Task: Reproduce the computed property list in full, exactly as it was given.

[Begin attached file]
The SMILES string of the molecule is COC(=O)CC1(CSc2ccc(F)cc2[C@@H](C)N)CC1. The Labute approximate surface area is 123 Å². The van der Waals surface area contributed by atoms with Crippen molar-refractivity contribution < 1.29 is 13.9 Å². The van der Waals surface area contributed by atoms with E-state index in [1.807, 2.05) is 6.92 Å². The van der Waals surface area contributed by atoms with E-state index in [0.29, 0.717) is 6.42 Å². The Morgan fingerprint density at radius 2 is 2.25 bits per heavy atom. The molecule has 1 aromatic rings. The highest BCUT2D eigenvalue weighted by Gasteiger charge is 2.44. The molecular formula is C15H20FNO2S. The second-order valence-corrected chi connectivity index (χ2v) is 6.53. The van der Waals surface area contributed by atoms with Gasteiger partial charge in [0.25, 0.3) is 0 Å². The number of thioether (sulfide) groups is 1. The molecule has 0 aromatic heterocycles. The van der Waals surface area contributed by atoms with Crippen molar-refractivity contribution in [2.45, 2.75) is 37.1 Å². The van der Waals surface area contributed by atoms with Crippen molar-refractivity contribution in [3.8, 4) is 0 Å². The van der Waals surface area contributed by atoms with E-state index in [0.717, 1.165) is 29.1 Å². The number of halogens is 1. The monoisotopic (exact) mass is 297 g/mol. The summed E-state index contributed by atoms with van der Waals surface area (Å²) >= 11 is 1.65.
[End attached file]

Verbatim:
The SMILES string of the molecule is COC(=O)CC1(CSc2ccc(F)cc2[C@@H](C)N)CC1. The Labute approximate surface area is 123 Å². The van der Waals surface area contributed by atoms with Crippen molar-refractivity contribution < 1.29 is 13.9 Å². The van der Waals surface area contributed by atoms with E-state index in [1.807, 2.05) is 6.92 Å². The van der Waals surface area contributed by atoms with E-state index in [0.29, 0.717) is 6.42 Å². The Morgan fingerprint density at radius 2 is 2.25 bits per heavy atom. The molecule has 1 aromatic rings. The highest BCUT2D eigenvalue weighted by Gasteiger charge is 2.44. The molecular formula is C15H20FNO2S. The second-order valence-corrected chi connectivity index (χ2v) is 6.53. The van der Waals surface area contributed by atoms with Gasteiger partial charge in [0.25, 0.3) is 0 Å². The number of thioether (sulfide) groups is 1. The molecule has 0 aromatic heterocycles. The van der Waals surface area contributed by atoms with Crippen molar-refractivity contribution in [2.45, 2.75) is 37.1 Å². The van der Waals surface area contributed by atoms with Crippen molar-refractivity contribution in [3.8, 4) is 0 Å². The van der Waals surface area contributed by atoms with E-state index in [0.717, 1.165) is 29.1 Å². The number of halogens is 1. The monoisotopic (exact) mass is 297 g/mol. The summed E-state index contributed by atoms with van der Waals surface area (Å²) >= 11 is 1.65.